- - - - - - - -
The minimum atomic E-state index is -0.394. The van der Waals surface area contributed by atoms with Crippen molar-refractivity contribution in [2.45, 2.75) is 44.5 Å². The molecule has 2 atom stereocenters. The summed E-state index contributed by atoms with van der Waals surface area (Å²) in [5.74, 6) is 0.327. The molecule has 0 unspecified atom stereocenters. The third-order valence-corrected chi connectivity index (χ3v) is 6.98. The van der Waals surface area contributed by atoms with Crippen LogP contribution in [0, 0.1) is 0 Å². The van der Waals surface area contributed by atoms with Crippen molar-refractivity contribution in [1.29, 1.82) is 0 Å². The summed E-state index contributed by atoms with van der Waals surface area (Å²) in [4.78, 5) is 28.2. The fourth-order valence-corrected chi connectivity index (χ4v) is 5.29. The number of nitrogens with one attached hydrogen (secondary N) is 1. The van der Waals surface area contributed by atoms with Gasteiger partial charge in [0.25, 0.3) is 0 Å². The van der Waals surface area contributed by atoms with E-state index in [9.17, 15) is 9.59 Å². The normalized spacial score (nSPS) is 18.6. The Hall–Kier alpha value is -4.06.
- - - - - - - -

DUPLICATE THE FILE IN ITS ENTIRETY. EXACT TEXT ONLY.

The minimum atomic E-state index is -0.394. The van der Waals surface area contributed by atoms with Crippen molar-refractivity contribution in [2.45, 2.75) is 44.5 Å². The molecule has 2 atom stereocenters. The summed E-state index contributed by atoms with van der Waals surface area (Å²) in [5.74, 6) is 0.327. The molecule has 0 unspecified atom stereocenters. The third-order valence-corrected chi connectivity index (χ3v) is 6.98. The van der Waals surface area contributed by atoms with Crippen LogP contribution in [0, 0.1) is 0 Å². The van der Waals surface area contributed by atoms with Crippen molar-refractivity contribution in [1.29, 1.82) is 0 Å². The summed E-state index contributed by atoms with van der Waals surface area (Å²) in [4.78, 5) is 28.2. The fourth-order valence-corrected chi connectivity index (χ4v) is 5.29. The number of nitrogens with one attached hydrogen (secondary N) is 1. The van der Waals surface area contributed by atoms with Gasteiger partial charge in [0.25, 0.3) is 0 Å². The van der Waals surface area contributed by atoms with E-state index in [9.17, 15) is 9.59 Å². The normalized spacial score (nSPS) is 18.6. The Hall–Kier alpha value is -4.06.